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1a. Diversity of Native American Groups
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Since 1492, European explorers and settlers have tended to ignore the vast diversity of the people who had previously lived here. It soon became common to lump all such groups under the term "Indian." In the modern American world, we still do. There are certain experiences common to the survivors of these tribes. They all have had their lands compromised in some way and suffered the horrors of reservation life.

Subject:
U.S. History
Material Type:
Diagram/Illustration
Reading
Provider:
Independence Hall Association
Provider Set:
US History
Date Added:
10/16/2014
57f. Others Demand Equality
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The 1960s broadened the traditional definition of civil rights, as the politics of identity exploded in the United States. As African Americans and women demanded much needed reforms, other groups who felt on the margins of American society organized as well. The climate was conducive to change, and many felt the need to seize the moment. Latino Americans, Native Americans, and gay Americans demanded fair treatment and inclusion under the banner of civil rights.

Subject:
U.S. History
Material Type:
Diagram/Illustration
Reading
Provider:
Independence Hall Association
Provider Set:
US History
Date Added:
12/03/2014
7f. What is the American?
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Michel-Guillaume de Crčvecoeur was a French settler in the American colonies in the 1770s. Coming from France he could not believe the incredible diversity in the American colonies. Living in one area, he encountered people of English, Welsh, Scots-Irish, German, French, Irish, Swedish, Native American, and African descent. "What then is the American, this new man?" He could not be sure, but he knew it to be different from anything that could be found on the European side of the Atlantic.

Subject:
U.S. History
Material Type:
Diagram/Illustration
Reading
Provider:
Independence Hall Association
Provider Set:
US History
Date Added:
10/16/2014
The Absolutely True Diary of a Part-Time Indian by Sherman Alexie
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This collection uses primary sources to explore The Absolutely True Diary of a Part-Time Indian by Sherman Alexie. Digital Public Library of America Primary Source Sets are designed to help students develop their critical thinking skills and draw diverse material from libraries, archives, and museums across the United States. Each set includes an overview, ten to fifteen primary sources, links to related resources, and a teaching guide. These sets were created and reviewed by the teachers on the DPLA's Education Advisory Committee.

Subject:
Literature
Ethnic Studies
Material Type:
Primary Source
Provider:
Digital Public Library of America
Provider Set:
Primary Source Sets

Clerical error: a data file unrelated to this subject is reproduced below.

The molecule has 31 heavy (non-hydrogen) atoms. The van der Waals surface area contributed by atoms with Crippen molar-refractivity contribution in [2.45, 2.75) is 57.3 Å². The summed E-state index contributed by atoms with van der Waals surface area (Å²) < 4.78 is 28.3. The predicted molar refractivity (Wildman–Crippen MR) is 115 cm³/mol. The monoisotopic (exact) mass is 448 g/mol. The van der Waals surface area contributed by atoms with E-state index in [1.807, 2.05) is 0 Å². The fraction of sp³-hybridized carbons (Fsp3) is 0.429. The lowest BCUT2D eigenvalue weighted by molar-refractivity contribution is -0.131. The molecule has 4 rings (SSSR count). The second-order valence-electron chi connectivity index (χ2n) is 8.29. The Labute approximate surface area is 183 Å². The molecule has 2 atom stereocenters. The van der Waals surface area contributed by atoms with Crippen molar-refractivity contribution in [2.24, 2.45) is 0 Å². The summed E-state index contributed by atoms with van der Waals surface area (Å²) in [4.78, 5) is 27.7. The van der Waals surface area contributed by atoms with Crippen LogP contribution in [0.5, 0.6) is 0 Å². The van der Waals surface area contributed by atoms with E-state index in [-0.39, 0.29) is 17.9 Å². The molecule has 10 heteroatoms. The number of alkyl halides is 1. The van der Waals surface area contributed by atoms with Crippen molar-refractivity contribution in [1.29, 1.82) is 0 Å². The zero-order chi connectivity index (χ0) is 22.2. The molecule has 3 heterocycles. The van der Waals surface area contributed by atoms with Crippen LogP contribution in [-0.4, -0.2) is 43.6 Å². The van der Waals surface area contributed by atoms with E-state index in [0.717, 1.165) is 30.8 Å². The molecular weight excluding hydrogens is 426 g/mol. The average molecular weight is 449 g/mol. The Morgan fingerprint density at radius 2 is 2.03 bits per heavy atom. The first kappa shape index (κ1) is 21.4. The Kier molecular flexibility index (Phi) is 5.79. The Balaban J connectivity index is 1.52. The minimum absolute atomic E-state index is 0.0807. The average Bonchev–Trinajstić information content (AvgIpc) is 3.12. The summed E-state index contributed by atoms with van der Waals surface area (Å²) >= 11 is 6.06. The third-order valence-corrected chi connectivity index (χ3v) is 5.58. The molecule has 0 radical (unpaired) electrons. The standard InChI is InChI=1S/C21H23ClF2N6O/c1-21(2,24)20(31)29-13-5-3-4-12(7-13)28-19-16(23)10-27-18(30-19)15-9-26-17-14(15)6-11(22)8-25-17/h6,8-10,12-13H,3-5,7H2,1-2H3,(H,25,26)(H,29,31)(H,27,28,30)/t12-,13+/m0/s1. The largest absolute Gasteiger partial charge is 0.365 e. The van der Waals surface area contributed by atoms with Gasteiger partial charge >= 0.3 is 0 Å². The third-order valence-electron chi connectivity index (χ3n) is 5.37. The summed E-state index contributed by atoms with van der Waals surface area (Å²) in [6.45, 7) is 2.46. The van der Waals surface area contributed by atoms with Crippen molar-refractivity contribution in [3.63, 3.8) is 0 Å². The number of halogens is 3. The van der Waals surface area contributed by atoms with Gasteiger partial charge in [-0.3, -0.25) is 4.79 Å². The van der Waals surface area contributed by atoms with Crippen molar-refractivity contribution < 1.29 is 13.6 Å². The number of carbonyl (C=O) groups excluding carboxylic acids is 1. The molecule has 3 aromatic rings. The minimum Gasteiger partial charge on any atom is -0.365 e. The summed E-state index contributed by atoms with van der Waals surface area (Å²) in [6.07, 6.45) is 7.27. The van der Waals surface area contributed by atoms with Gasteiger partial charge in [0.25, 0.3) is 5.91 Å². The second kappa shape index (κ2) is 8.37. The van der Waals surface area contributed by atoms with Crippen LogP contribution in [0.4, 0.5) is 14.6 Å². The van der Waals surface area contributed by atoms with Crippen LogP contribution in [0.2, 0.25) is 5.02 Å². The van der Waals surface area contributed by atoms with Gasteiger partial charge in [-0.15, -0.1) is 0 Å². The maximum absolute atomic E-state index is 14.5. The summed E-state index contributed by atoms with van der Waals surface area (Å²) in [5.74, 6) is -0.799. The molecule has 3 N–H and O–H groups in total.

Author:
Susan Ketcham
Date Added:
04/11/2016
Activate Activism: Creating Our Mural, Part Two
Read the Fine Print
Educational Use
Rating

As students move forward with work on their activist murals, it will be important for them to think about managing their time and materials. It will also be important for them to remind themselves and each other of their messages and ultimate goals. Continuing work on an ongoing project can be challenging for some children, but it is an important part of developing an identity as someone who does good and important work. Make sure you show respect for the challenging aspects of this activity as your students move ahead with their mural.

Subject:
Arts and Humanities
Material Type:
Lesson Plan
Provider:
Southern Poverty Law Center
Provider Set:
Teaching Tolerance
Date Added:
11/29/2016
America by the Numbers
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Educational Use
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America by the Numbers with Maria Hinojosa, a PBS documentary series produced by the Harlem-based Futuro Media Group, reveals how dramatic changes in the composition and demographics of the United States are playing out across the country.

Subject:
Social Science
Material Type:
Lesson Plan
Provider:
Southern Poverty Law Center
Provider Set:
Teaching Tolerance
Date Added:
11/28/2016
American Indian Boarding Schools
Unrestricted Use
CC BY
Rating

This collection uses primary sources to explore American Indian boarding schools. Digital Public Library of America Primary Source Sets are designed to help students develop their critical thinking skills and draw diverse material from libraries, archives, and museums across the United States. Each set includes an overview, ten to fifteen primary sources, links to related resources, and a teaching guide. These sets were created and reviewed by the teachers on the DPLA's Education Advisory Committee.

Subject:
U.S. History
Ethnic Studies
Material Type:
Primary Source
Provider:
Digital Public Library of America
Provider Set:
Primary Source Sets
Author:
Hillary Brady
Date Added:
10/20/2015
"Because the Country Says They Have to Change"
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CC BY-NC-SA
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The shift from apartheid to a constitutional democracy in South Africa brought with it a plethora of questions concerning ideas of nationhood, citizenship, and organisational transformation. Integrally caught up in the revolution, the South African Police Service (SAPS) faces transformative challenges on scales far larger than most other organisations in the country. From being the strong arm of the oppressive elite, it has had to restructure and rearticulate its function, while simultaneously attempting to maintain law and order. Like many other corporations and organisations, the SAPS has engaged in interventions aimed at aiding the fluidity of this process. This report is an analysis of one such intervention. It attempts to ascertain the extent to which members are changing as a result of particular diversity workshops conducted in a region of the Western Cape. The analysis focuses on members at one particular station.

Material Type:
Reading
Provider:
University of Cape Town